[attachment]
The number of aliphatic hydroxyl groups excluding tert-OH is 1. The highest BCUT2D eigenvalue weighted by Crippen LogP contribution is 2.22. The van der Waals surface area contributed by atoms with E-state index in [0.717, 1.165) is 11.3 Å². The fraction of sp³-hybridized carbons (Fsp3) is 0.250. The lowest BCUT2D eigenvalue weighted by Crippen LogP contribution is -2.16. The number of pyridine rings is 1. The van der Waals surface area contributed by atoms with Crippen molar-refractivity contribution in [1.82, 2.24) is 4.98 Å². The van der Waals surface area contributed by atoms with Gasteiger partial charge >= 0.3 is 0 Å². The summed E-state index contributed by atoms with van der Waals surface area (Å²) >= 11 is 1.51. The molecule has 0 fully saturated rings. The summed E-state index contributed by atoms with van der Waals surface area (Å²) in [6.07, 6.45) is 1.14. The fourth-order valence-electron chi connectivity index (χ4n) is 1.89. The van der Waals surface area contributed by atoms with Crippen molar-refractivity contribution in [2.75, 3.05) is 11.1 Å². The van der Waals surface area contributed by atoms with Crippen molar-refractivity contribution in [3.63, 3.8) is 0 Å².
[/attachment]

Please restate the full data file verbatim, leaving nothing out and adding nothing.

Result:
The number of aliphatic hydroxyl groups excluding tert-OH is 1. The highest BCUT2D eigenvalue weighted by Crippen LogP contribution is 2.22. The van der Waals surface area contributed by atoms with E-state index in [0.717, 1.165) is 11.3 Å². The fraction of sp³-hybridized carbons (Fsp3) is 0.250. The lowest BCUT2D eigenvalue weighted by Crippen LogP contribution is -2.16. The number of pyridine rings is 1. The van der Waals surface area contributed by atoms with Crippen molar-refractivity contribution in [1.82, 2.24) is 4.98 Å². The van der Waals surface area contributed by atoms with Gasteiger partial charge >= 0.3 is 0 Å². The summed E-state index contributed by atoms with van der Waals surface area (Å²) >= 11 is 1.51. The molecule has 0 fully saturated rings. The summed E-state index contributed by atoms with van der Waals surface area (Å²) in [6.07, 6.45) is 1.14. The fourth-order valence-electron chi connectivity index (χ4n) is 1.89. The van der Waals surface area contributed by atoms with Crippen molar-refractivity contribution in [2.75, 3.05) is 11.1 Å². The van der Waals surface area contributed by atoms with Crippen molar-refractivity contribution in [3.63, 3.8) is 0 Å².